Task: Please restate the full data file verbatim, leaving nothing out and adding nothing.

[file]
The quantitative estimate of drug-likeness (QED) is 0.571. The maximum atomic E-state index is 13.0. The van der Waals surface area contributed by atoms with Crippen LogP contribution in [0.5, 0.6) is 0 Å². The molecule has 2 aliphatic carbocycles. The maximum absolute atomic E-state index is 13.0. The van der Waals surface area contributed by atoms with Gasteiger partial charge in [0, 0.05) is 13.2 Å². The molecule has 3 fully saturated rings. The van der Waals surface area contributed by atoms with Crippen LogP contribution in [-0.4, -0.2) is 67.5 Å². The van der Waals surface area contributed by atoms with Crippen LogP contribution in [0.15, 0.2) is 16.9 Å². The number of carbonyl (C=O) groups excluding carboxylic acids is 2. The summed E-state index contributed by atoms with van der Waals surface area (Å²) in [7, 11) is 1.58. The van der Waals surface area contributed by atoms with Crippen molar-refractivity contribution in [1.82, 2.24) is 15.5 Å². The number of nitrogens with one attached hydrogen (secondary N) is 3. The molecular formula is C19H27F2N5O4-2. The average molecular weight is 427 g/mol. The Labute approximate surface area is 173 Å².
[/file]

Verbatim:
The quantitative estimate of drug-likeness (QED) is 0.571. The maximum atomic E-state index is 13.0. The van der Waals surface area contributed by atoms with Crippen LogP contribution in [0.5, 0.6) is 0 Å². The molecule has 2 aliphatic carbocycles. The maximum absolute atomic E-state index is 13.0. The van der Waals surface area contributed by atoms with Gasteiger partial charge in [0, 0.05) is 13.2 Å². The molecule has 3 fully saturated rings. The van der Waals surface area contributed by atoms with Crippen LogP contribution in [-0.4, -0.2) is 67.5 Å². The van der Waals surface area contributed by atoms with Crippen LogP contribution in [0.15, 0.2) is 16.9 Å². The number of carbonyl (C=O) groups excluding carboxylic acids is 2. The summed E-state index contributed by atoms with van der Waals surface area (Å²) in [7, 11) is 1.58. The van der Waals surface area contributed by atoms with Crippen molar-refractivity contribution in [1.82, 2.24) is 15.5 Å². The number of nitrogens with one attached hydrogen (secondary N) is 3. The molecular formula is C19H27F2N5O4-2. The average molecular weight is 427 g/mol. The Labute approximate surface area is 173 Å².